If you are a stage actor, whether you focus on classical works or not, the work of Cicely Berry has had a huge impact on your life. The legendary vocal coach joined the Royal Shakespeare Company in 1969, and became the first permanent voice director of a major theatrical company. Her books, including The Actor and the Text (1987) and Text in Action (2001), are standards in the field. Her approach involved freeing the actor to reveal their natural voice in its fullest strength, rather than putting on any sort of artificial “classical thea-TAH” voice. This makes her a major twentieth-century theater pioneer, creating an approach that honors the traditions of Gielgud and Olivier but makes a more naturalistic aesthetic possible within it. We perform today in a theatrical world that she had a large hand in making.

Cicely Berry passed away last Tuesday, October 15. And there’s a good chance that this blog post is the first you’re hearing about it.

It’s not like her death went unnoticed. There have been remembrances and outpourings of grief throughout the British theatrical world. You can read her obituary in The Guardian here.  But you won’t read her obituary in the New York Times, despite being the “paper of record” in cultural matters, because they didn’t run one.

Now, I do understand. It’s been a hectic few weeks in the news. We have elections coming up, and horrific levels of voter suppression underway. An American journalist was murdered by a foreign government with the apparent approval of our own. The most cataclysmic aspects of climate change are now thought to be only a few decades away. (We’re all agreed that all of these are VERY BAD THINGS, right? And we’ll do whatever we can to stop them, right? Okay, good. Moving on.) So I’m willing to cut the New York Times some slack – they’ve got a lot on their plate right now. I understand if, for all of Cicely Berry’s long career and influence, the New York Times didn’t have the chance to note her passing. Providing comprehensive world theater coverage isn’t their job.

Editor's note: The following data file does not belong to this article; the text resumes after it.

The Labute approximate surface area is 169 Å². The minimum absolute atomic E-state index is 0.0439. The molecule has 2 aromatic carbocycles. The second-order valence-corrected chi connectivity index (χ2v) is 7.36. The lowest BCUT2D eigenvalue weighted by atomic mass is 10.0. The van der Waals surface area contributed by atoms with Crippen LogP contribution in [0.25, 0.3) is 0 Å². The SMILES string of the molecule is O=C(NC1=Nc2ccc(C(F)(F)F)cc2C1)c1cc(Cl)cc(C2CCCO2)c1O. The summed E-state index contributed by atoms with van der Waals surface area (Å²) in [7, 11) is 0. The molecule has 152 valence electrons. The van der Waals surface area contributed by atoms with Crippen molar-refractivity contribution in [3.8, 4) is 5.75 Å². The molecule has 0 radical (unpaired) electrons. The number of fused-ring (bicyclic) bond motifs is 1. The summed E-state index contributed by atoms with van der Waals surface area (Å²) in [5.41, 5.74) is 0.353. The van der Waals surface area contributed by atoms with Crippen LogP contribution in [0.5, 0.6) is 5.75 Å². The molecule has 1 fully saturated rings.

But you know whose job it is? The websites which are specifically devoted to theater. And they didn’t note it either.

I saw no mention on the Playbill website.

I saw no mention on the Broadway World website.

I saw no threads dedicated to her on any of those theater chat sites.

And it’s not like they ignore the British theatrical world, because this past week, they were all breathlessly reporting, for days on end, that Dame Judi Dench had been cast as Old Deuteronomy in the long-awaited movie version of Cats. (Um, yay?)

I get that people are focused on their own little worlds. But those worlds are interconnected. Berry’s work as a vocal coach has had a profound effect on acting in general. Given that playwrights have to write for actors (we haven’t invented a substitute yet), it’s had an effect on playwriting as well. And the culture at large. And on and on. We can’t afford to be so myopic, so focused on our own little corner of things, that we ignore what’s happening elsewhere. Hell, that’s part of how we got to those other Very Bad Things I mentioned earlier.

Rest in peace, Ms. Berry. Everybody else, do better.

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